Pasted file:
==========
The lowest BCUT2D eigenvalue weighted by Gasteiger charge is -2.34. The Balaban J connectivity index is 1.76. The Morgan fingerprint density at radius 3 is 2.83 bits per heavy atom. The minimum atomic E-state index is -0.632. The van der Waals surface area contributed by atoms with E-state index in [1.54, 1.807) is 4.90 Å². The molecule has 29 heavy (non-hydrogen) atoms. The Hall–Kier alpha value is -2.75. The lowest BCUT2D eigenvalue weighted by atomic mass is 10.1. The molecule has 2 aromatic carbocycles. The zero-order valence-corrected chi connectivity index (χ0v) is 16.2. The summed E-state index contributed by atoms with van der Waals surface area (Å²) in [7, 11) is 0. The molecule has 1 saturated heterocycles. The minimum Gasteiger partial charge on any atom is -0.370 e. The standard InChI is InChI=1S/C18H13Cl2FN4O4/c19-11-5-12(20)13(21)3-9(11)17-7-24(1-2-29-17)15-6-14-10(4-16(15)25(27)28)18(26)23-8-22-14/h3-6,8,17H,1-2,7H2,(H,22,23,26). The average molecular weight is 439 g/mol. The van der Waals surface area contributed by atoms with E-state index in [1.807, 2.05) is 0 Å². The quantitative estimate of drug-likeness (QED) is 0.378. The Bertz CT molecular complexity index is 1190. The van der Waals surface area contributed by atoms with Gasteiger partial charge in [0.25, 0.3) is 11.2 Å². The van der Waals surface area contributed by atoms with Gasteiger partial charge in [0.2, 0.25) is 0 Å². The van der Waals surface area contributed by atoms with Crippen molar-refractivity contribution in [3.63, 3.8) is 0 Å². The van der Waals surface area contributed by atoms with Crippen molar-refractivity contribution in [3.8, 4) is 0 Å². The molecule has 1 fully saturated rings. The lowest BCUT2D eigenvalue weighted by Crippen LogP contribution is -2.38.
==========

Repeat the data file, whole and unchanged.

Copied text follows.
The lowest BCUT2D eigenvalue weighted by Gasteiger charge is -2.34. The Balaban J connectivity index is 1.76. The Morgan fingerprint density at radius 3 is 2.83 bits per heavy atom. The minimum atomic E-state index is -0.632. The van der Waals surface area contributed by atoms with E-state index in [1.54, 1.807) is 4.90 Å². The molecule has 29 heavy (non-hydrogen) atoms. The Hall–Kier alpha value is -2.75. The lowest BCUT2D eigenvalue weighted by atomic mass is 10.1. The molecule has 2 aromatic carbocycles. The zero-order valence-corrected chi connectivity index (χ0v) is 16.2. The summed E-state index contributed by atoms with van der Waals surface area (Å²) in [7, 11) is 0. The molecule has 1 saturated heterocycles. The minimum Gasteiger partial charge on any atom is -0.370 e. The standard InChI is InChI=1S/C18H13Cl2FN4O4/c19-11-5-12(20)13(21)3-9(11)17-7-24(1-2-29-17)15-6-14-10(4-16(15)25(27)28)18(26)23-8-22-14/h3-6,8,17H,1-2,7H2,(H,22,23,26). The average molecular weight is 439 g/mol. The van der Waals surface area contributed by atoms with E-state index in [1.807, 2.05) is 0 Å². The quantitative estimate of drug-likeness (QED) is 0.378. The Bertz CT molecular complexity index is 1190. The van der Waals surface area contributed by atoms with Gasteiger partial charge in [0.25, 0.3) is 11.2 Å². The van der Waals surface area contributed by atoms with Gasteiger partial charge in [0.2, 0.25) is 0 Å². The van der Waals surface area contributed by atoms with Crippen molar-refractivity contribution in [3.63, 3.8) is 0 Å². The van der Waals surface area contributed by atoms with Crippen molar-refractivity contribution in [3.8, 4) is 0 Å². The molecule has 1 fully saturated rings. The lowest BCUT2D eigenvalue weighted by Crippen LogP contribution is -2.38.